In France, investment neophytes overestimate their level of financial education, which tends to bias their perception of risk, concludes an OECD study on behalf of the AMF published Thursday. “The study shows an excess of confidence among new investors with regard to their level of financial knowledge,” writes the Financial Markets Authority (AMF) in a press release.
Among the new individual investors surveyed, 73% of 18-24 year olds believe they have a “high” level of financial knowledge, the proportion rises to 75% among 25-34 year olds. However, when asked “on simple notions such as the effects of inflation, diversification or the risk/return ratio”, “more than half of the youngest only answered correctly two questions out of six”, reports the 'AMF.
Carried out on a sample of 8,000 people including 2,000 individual investors, this study makes it possible to draw up a composite portrait of new French individual investors. It appears that half of the neophytes surveyed began investing at the start of the Covid-19 pandemic in 2020. Within this audience, which is predominantly male (64%) and rather young (56% are under 35 years old) , half have invested in cryptocurrencies.
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Yet “the majority of those investing in very risky products, such as derivatives, options or crypto-assets, were unable to correctly answer questions relating to the use of these products,” the study indicates. For 73% of respondents, “earning a lot of money quickly” is a priority, but paradoxically, they say they prefer products with moderate risk and return (61%). “Their perception of risk seems limited,” notes the AMF.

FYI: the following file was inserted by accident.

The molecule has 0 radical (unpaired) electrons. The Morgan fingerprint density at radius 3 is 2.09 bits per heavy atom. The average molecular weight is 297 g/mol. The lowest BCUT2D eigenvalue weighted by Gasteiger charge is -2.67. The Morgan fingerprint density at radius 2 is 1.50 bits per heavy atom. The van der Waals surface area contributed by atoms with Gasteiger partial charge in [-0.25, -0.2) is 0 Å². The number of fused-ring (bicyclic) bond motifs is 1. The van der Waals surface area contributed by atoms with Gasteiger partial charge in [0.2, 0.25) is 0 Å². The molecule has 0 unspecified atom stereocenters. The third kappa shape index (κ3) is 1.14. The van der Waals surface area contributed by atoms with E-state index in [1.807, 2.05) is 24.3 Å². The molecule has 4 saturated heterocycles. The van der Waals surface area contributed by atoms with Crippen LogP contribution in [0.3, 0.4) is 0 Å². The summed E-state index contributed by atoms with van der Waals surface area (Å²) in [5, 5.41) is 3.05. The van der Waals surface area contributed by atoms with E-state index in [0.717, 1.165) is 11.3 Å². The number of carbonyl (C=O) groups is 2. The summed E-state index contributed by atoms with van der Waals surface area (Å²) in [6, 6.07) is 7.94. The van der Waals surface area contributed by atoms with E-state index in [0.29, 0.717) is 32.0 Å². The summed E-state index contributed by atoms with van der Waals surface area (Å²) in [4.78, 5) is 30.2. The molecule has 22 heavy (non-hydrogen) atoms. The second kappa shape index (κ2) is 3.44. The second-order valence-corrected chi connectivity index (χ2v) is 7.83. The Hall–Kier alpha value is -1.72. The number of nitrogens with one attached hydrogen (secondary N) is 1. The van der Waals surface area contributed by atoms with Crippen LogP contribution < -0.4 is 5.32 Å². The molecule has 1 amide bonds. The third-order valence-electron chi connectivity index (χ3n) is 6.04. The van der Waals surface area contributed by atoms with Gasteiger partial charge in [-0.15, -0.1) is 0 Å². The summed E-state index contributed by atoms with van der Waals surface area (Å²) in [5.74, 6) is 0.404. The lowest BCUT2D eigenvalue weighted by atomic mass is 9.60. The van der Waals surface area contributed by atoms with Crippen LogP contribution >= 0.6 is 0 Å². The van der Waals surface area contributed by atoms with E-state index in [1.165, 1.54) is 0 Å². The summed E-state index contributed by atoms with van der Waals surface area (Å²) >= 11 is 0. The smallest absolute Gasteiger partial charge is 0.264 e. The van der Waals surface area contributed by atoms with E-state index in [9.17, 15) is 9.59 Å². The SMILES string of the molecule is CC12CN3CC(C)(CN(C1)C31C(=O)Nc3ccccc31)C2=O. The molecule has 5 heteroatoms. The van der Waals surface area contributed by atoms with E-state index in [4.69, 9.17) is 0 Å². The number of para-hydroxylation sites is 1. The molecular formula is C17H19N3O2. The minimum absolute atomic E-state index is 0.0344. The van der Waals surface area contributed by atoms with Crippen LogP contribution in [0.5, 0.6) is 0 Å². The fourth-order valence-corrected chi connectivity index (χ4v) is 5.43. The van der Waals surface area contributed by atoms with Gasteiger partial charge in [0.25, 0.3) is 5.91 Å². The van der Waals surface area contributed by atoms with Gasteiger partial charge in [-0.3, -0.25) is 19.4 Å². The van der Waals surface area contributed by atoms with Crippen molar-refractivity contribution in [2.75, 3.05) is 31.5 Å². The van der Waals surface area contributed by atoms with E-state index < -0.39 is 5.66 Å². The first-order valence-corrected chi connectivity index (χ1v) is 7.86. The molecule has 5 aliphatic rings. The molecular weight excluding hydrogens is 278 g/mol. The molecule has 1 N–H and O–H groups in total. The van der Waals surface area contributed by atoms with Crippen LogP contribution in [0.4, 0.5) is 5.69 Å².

Furthermore, new investors tend to “access financial information primarily through online sources, including social media.” They are also more likely to turn to certain companies, “such as American technology companies or Tesla”, cites the study, as well as certain types of investment, “such as index funds (Exchange Traded Funds or ETFs)” .
An ETF is a basket of stocks or bonds whose objective is to replicate the performance of a stock index. ETFs make an entire index accessible through a single security, such as the CAC 40 for example. The financial markets watchdog explains that the increase in stock market activity in France “coincides with the growing popularity of ETFs since 2020”. The Organization for Economic Co-operation and Development (OECD) will use this survey to develop a financial education strategy specifically aimed at new investors, to submit a proposal to the AMF in the first half of 2024.